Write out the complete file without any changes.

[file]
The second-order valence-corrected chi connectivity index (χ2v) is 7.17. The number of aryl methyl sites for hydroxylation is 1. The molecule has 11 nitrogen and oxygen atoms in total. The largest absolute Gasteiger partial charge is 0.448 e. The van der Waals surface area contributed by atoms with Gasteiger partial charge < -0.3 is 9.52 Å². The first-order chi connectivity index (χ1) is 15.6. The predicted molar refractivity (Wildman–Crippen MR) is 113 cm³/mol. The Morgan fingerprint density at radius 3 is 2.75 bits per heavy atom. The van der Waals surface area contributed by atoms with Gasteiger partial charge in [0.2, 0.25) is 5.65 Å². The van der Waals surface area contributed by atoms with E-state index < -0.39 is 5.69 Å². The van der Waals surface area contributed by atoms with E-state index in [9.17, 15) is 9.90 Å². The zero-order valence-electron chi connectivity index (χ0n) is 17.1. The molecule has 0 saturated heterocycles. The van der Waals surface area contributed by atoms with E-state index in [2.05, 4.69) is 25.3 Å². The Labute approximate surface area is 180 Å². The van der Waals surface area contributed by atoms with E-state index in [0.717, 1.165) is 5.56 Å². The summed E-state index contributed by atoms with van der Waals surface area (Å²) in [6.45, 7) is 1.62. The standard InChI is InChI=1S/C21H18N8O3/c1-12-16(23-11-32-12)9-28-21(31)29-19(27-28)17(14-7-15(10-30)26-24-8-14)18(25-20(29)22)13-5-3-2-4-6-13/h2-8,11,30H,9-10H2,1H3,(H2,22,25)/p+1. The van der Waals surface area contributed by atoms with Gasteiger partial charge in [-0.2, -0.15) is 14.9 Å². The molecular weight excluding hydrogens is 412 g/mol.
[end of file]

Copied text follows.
The second-order valence-corrected chi connectivity index (χ2v) is 7.17. The number of aryl methyl sites for hydroxylation is 1. The molecule has 11 nitrogen and oxygen atoms in total. The largest absolute Gasteiger partial charge is 0.448 e. The van der Waals surface area contributed by atoms with Gasteiger partial charge < -0.3 is 9.52 Å². The first-order chi connectivity index (χ1) is 15.6. The predicted molar refractivity (Wildman–Crippen MR) is 113 cm³/mol. The Morgan fingerprint density at radius 3 is 2.75 bits per heavy atom. The van der Waals surface area contributed by atoms with Gasteiger partial charge in [0.2, 0.25) is 5.65 Å². The van der Waals surface area contributed by atoms with E-state index < -0.39 is 5.69 Å². The van der Waals surface area contributed by atoms with E-state index in [9.17, 15) is 9.90 Å². The zero-order valence-electron chi connectivity index (χ0n) is 17.1. The molecule has 0 saturated heterocycles. The van der Waals surface area contributed by atoms with E-state index in [2.05, 4.69) is 25.3 Å². The Labute approximate surface area is 180 Å². The van der Waals surface area contributed by atoms with E-state index in [0.717, 1.165) is 5.56 Å². The summed E-state index contributed by atoms with van der Waals surface area (Å²) in [6.45, 7) is 1.62. The standard InChI is InChI=1S/C21H18N8O3/c1-12-16(23-11-32-12)9-28-21(31)29-19(27-28)17(14-7-15(10-30)26-24-8-14)18(25-20(29)22)13-5-3-2-4-6-13/h2-8,11,30H,9-10H2,1H3,(H2,22,25)/p+1. The van der Waals surface area contributed by atoms with Gasteiger partial charge in [-0.2, -0.15) is 14.9 Å². The molecular weight excluding hydrogens is 412 g/mol.